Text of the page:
Publications

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Finke A (2014) Static-parameter estimation in piecewise deterministic processes using particle Gibbs samplers in Annals of the Institute of Statistical Mathematics

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Johansen A (2012) Exact Approximation of Rao-Blackwellised Particle Filters* in IFAC Proceedings Volumes

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Rubio F (2013) A simple approach to maximum intractable likelihood estimation in Electronic Journal of Statistics

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Sorrentino A (2013) Dynamic filtering of static dipoles in magnetoencephalography in The Annals of Applied Statistics

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Zhou Y (2016) Toward Automatic Model Comparison: An Adaptive Sequential Monte Carlo Approach in Journal of Computational and Graphical Statistics

 
Description Using ensembles of independent particle filters is possible but does not perform competitively and this can be understood theoretically (T1,T4); such approaches are dominated by island particle models and local methods.

The approach originally envisaged of using "sequential Monte Carlo" algorithms recursively in local particle filters is valid and does achieve the goal of substantially improving estimates obtained from the class of algorithms considered. It is, however, computational costly and is likely to be useful primarily when storage is at a premium and the objects being worked with are very large or in parallel environments in which the developed find natural application.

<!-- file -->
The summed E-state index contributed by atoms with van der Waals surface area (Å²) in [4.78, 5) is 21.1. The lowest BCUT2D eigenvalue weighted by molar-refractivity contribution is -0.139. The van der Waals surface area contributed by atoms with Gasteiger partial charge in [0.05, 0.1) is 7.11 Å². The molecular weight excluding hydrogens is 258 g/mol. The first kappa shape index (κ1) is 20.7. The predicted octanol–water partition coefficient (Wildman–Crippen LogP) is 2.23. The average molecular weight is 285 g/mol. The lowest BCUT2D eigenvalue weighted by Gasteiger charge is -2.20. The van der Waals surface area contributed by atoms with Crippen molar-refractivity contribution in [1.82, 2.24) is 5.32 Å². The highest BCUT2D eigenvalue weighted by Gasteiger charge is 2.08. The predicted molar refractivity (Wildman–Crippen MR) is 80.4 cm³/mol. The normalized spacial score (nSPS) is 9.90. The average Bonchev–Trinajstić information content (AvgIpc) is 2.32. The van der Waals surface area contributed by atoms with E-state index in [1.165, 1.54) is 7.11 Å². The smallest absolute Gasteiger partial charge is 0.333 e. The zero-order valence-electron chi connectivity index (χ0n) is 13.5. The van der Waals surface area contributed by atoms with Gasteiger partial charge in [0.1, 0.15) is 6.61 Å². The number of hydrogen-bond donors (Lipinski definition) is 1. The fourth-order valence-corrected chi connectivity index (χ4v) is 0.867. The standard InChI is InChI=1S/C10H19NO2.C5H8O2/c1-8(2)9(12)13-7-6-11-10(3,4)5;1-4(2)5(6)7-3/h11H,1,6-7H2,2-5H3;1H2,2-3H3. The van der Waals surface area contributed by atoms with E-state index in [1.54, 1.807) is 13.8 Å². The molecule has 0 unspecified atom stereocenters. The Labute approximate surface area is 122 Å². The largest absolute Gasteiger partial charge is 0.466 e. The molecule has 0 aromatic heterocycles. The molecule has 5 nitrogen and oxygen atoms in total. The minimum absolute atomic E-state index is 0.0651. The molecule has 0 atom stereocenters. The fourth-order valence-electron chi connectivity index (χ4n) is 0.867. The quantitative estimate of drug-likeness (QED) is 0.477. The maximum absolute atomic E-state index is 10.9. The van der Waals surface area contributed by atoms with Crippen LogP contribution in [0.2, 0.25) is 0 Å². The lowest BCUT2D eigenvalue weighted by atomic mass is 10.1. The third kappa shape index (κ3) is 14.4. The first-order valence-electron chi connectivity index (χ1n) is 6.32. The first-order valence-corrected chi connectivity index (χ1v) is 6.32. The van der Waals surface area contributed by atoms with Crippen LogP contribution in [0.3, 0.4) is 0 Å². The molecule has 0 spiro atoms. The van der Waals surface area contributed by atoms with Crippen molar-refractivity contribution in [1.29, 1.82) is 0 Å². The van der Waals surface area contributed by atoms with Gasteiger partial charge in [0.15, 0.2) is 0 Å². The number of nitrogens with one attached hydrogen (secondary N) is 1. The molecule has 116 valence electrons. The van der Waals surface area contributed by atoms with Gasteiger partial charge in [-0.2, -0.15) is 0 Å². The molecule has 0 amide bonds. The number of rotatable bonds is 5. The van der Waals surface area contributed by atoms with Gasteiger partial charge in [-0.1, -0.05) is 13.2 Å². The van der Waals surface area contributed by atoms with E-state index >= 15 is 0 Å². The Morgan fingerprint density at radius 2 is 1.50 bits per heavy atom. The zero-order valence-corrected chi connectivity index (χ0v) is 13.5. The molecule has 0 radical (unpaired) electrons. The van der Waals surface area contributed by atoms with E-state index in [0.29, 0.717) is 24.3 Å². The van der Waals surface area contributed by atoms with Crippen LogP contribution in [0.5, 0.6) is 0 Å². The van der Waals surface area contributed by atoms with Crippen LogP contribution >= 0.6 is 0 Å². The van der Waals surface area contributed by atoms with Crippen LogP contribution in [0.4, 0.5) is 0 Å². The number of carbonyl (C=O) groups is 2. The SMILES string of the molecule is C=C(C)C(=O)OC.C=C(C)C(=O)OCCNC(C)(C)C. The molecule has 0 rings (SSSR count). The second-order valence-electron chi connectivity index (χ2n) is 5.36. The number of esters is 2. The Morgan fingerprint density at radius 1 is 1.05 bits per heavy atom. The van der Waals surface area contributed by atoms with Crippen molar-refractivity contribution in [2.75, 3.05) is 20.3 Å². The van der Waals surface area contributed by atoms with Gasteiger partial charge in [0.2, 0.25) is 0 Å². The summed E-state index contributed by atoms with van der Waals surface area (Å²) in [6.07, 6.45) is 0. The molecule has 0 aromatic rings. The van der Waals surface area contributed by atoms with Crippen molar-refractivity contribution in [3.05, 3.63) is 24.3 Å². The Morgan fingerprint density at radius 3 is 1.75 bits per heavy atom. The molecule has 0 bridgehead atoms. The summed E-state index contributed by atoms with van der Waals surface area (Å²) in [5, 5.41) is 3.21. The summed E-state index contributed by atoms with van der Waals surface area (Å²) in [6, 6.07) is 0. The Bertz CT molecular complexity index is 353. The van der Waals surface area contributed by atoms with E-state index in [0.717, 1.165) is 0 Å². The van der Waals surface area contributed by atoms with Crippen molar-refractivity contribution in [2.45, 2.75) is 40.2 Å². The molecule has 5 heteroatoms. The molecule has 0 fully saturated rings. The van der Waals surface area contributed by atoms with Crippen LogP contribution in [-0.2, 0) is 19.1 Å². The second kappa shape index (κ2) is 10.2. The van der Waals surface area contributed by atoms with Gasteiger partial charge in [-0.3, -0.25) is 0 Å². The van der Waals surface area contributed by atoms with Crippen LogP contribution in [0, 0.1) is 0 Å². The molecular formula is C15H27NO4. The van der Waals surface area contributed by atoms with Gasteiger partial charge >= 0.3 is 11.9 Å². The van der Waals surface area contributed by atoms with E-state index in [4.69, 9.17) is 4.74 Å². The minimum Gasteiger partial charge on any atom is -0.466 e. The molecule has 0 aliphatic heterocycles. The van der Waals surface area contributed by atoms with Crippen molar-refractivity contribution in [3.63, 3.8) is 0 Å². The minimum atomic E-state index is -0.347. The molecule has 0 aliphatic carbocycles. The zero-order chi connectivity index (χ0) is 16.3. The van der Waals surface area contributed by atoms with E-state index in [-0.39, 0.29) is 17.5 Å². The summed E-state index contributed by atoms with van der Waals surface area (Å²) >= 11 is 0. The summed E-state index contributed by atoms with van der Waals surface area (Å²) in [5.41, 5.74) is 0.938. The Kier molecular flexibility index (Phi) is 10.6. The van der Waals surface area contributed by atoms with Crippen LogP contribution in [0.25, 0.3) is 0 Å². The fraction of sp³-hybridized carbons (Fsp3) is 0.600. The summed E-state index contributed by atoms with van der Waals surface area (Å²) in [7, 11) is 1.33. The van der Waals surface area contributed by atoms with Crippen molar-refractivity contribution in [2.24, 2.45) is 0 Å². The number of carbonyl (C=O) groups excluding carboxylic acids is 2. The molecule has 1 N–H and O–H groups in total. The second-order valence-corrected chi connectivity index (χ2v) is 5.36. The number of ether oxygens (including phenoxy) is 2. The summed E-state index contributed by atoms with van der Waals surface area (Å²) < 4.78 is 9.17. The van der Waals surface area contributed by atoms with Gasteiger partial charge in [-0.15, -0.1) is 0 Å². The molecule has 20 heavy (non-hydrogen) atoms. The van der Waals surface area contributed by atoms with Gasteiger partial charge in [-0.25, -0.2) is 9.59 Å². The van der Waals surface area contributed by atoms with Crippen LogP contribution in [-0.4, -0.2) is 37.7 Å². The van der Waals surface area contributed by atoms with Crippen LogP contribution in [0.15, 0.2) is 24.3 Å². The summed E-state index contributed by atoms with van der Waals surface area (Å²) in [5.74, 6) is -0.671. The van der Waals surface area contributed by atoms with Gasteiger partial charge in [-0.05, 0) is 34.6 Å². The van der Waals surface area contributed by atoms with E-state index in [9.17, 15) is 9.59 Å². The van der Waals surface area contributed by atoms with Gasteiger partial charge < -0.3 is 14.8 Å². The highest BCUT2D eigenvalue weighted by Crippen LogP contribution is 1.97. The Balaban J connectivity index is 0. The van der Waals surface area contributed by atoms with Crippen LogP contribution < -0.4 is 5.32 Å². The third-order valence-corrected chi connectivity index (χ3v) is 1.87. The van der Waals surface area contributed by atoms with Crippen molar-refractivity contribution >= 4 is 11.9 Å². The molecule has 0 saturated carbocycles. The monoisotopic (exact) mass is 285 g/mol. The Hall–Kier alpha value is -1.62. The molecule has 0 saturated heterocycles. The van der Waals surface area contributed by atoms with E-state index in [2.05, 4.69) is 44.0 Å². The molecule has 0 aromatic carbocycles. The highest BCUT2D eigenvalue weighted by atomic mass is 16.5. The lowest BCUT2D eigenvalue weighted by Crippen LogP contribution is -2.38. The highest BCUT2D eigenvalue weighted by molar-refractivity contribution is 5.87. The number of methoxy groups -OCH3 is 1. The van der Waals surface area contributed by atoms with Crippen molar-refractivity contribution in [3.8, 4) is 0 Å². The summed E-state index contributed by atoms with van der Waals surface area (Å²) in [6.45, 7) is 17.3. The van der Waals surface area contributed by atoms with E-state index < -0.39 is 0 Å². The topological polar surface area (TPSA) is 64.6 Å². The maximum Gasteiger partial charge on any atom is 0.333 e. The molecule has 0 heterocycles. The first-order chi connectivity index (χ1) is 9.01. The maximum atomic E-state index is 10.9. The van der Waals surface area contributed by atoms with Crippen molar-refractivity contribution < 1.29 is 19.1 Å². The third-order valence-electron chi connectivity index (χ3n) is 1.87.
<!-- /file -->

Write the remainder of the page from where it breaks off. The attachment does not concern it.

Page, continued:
Related work arising from this provides a number of other algorithms not anticipated in the original application: exact approximation of so-called Rao-Blackwellized particle filters, for example, which show greater promise in conventional serial applications.

The understanding of particle systems provided by these investigations has led to the development of several methodological and theoretical innovations: novel schemes for adaptively performing model comparison in Bayesian settings and a theoretical characterisation of an associated estimator being one key example.
Exploitation Route The work developed consists primarily of computational methodology appropriate for inference in a variety of settings. This has been published in a variety of venues including journals and conferences; dissemination to engineering and neuroscience communities has been achieved via domain-specific conferences in addition to more traditional statistical publications.

The exact approximation of Rao-Blackwellized particle filters and adaptive model selection algorithms are most readily applicable. These can be deployed reasonably directly using the SMCTC library of the PI and the illustrative R bindings provided in RcppSMC. I aim to further extend software support of these and related algorithms over the coming months.

Less direct use may be possible in time via other related work which is still ongoing.
Sectors Aerospace, Defence and Marine,Digital/Communication/Information Technologies (including Software),Pharmaceuticals and Medical Biotechnology